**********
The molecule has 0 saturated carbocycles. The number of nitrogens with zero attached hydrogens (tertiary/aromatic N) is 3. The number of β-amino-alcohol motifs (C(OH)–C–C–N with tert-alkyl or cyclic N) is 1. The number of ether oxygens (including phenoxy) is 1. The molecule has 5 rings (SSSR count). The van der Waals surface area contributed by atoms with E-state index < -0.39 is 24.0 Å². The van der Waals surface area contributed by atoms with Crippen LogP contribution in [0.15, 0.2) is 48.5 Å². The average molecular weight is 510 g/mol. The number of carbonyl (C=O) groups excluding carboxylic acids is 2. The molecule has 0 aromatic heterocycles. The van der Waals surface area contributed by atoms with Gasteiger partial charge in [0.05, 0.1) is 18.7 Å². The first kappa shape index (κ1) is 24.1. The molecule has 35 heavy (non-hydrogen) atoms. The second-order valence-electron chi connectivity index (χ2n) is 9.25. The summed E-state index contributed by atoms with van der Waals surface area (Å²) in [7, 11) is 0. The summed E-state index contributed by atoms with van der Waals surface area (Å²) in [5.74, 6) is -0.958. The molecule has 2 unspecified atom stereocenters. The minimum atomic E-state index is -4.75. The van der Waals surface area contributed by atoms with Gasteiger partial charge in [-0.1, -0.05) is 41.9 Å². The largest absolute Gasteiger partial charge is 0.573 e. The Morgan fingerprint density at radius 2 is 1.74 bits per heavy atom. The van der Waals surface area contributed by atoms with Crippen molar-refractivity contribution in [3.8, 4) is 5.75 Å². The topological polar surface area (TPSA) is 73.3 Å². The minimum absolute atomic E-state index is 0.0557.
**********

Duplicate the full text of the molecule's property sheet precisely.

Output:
The molecule has 0 saturated carbocycles. The number of nitrogens with zero attached hydrogens (tertiary/aromatic N) is 3. The number of β-amino-alcohol motifs (C(OH)–C–C–N with tert-alkyl or cyclic N) is 1. The number of ether oxygens (including phenoxy) is 1. The molecule has 5 rings (SSSR count). The van der Waals surface area contributed by atoms with E-state index < -0.39 is 24.0 Å². The van der Waals surface area contributed by atoms with Crippen LogP contribution in [0.15, 0.2) is 48.5 Å². The average molecular weight is 510 g/mol. The number of carbonyl (C=O) groups excluding carboxylic acids is 2. The molecule has 0 aromatic heterocycles. The van der Waals surface area contributed by atoms with Gasteiger partial charge in [0.05, 0.1) is 18.7 Å². The first kappa shape index (κ1) is 24.1. The molecule has 35 heavy (non-hydrogen) atoms. The second-order valence-electron chi connectivity index (χ2n) is 9.25. The summed E-state index contributed by atoms with van der Waals surface area (Å²) in [7, 11) is 0. The summed E-state index contributed by atoms with van der Waals surface area (Å²) in [5.74, 6) is -0.958. The molecule has 2 unspecified atom stereocenters. The minimum atomic E-state index is -4.75. The van der Waals surface area contributed by atoms with Gasteiger partial charge in [-0.1, -0.05) is 41.9 Å². The largest absolute Gasteiger partial charge is 0.573 e. The Morgan fingerprint density at radius 2 is 1.74 bits per heavy atom. The van der Waals surface area contributed by atoms with Crippen molar-refractivity contribution in [3.8, 4) is 5.75 Å². The topological polar surface area (TPSA) is 73.3 Å². The minimum absolute atomic E-state index is 0.0557.